Ramayee walked briskly through the winding path. She needed to get away from the row of house soonest. Those were estate workers’ quarters. It was 4 p.m. and most of them would have returned from their rubber tapping work. There would be hoots and catcalls if they see her, so she wanted to avoid that.
At 18, Ramayee was a very pretty slender girl with curves at the right places. There was only one problem – she was fair-skinned. The estate workers were mostly from South India and generally were dark skinned. But Ramayee was not, though she was said to have been born to a South Indian mother. Her mum passed away when she was a baby; her maternal uncle took upon himself to raise her and his three children. They were all dark skinned, Ramayee was not.
There were rumours in the estate that Ramayee’s mother was secretly married to a Chinese man from a nearby new village. New villages were formed by the British post Japanese occupation to stop the Chinese community from providing any form of support to the Malayan Communist Party, whose members moved around in jungles. Many Chinese had moved closer to jungles during the Japanese Occupation of Malaya to avoid harassments, raids and death by the Japanese soldiers. When the British returned, they had wanted to curb the influence of the communists, thus new villages were born. There was practically one new village near each estate. The Chinese were generally traders, though some worked as rubber tappers.
Some mocked her because no one knew who her father was. Ramayee felt very embarrassed.
`Hey, white face!’ Ramayee was shocked. She had entered the housing row and a young man who was perched on his bicycle called out to her. She looked down as she walked as fast as she could. Not seeing her respond, he took his bicycle and started peddling behind her. Ramayee broke into a slow run. She hated it when the menfolk in the estate follow her in their bicycles.
The estate folks made her feel like an outsider. All because she was not dark skinned like them.
`Why am I unlike the rest?’ she remembered asking her uncle. Her uncle looked at his wife. Her aunt was also silent.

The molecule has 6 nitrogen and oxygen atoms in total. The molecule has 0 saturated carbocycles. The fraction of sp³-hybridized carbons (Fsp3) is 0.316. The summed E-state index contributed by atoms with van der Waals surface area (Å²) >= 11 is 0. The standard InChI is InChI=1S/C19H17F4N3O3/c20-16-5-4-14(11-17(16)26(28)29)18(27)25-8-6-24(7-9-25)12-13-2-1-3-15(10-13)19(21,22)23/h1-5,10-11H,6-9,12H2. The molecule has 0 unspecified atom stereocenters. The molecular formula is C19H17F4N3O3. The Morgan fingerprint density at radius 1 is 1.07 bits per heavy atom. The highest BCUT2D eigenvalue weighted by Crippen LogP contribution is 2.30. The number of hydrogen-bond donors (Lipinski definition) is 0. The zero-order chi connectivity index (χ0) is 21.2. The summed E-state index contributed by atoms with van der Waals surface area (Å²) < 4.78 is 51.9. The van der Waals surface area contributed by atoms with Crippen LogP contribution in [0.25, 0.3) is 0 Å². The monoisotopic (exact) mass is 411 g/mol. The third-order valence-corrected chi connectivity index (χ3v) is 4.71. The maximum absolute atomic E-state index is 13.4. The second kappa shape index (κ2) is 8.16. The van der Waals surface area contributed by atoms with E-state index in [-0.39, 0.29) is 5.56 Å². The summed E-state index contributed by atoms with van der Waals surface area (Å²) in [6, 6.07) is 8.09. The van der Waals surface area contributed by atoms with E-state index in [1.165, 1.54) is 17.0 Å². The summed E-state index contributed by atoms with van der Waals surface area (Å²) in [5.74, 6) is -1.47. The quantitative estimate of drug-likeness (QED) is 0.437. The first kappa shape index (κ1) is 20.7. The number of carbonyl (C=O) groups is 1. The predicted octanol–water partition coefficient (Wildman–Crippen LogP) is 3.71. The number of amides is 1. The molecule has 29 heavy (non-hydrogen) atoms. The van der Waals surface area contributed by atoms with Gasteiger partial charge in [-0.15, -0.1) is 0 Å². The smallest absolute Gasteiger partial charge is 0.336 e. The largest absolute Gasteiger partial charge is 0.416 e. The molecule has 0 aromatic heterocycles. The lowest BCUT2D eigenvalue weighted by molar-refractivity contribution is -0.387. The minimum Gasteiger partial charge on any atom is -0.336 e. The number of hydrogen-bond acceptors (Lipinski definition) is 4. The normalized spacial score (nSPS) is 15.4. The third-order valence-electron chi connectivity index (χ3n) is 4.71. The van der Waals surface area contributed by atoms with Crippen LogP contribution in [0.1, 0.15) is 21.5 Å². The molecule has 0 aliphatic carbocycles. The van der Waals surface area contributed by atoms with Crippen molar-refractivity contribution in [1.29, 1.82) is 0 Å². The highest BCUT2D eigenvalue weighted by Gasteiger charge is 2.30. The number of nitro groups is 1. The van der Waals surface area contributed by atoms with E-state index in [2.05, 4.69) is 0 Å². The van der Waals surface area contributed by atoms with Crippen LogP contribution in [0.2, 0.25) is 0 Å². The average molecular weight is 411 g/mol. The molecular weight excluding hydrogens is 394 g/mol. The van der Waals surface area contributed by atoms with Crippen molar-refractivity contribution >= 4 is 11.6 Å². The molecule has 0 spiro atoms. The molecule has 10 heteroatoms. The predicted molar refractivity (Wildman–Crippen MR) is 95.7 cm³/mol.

`Can I see my mum’s photo?’ she asked again.
`We don’t have any,’ her uncle said.
`You are lying,’ she accused her uncle.
`No, we never had any photos of her,’ her uncle tried to convince her.
`Why?’ Ramayee asked.
`We have to go to town to take photo. Town is very far away,’ he tried to explain. Most estates were located miles away from nearest towns. Ramayee was silent for a moment.
`Was my mother like you?’ she asked?
`Yes,’ said her uncle.
`Then, why am I like this?’ Ramayee went back to the beginning.
Her uncle became silent again.
Girls of her age at the estate were getting married and settling down. The way things were going, no man was expected to propose to her because she was fair skinned. And there were questions about her father's identity.
The young man who followed her on his bicycle stopped as she turned into the lane that led towards her house. The men in that estate knew better than to be caught harassing Ramayee.
Ramayee’s uncle was a burly man. That was not all. He also had good relationship with the British management that owned the estate. So, almost everyone knew that it would be safe for them to not to pick a fight with Ramayee or her uncle’s family. But that never stopped the catcalls.
As she neared her uncle’s house, she saw one of her cousin’s walking in with a bottle of soft drink from the only grocery shop at the estate. Some guests must have come, she thought as she made her way through the back of the house. True enough, she heard foreign voices, but she could not understand what was talked about. But she heard her uncle in the conversation.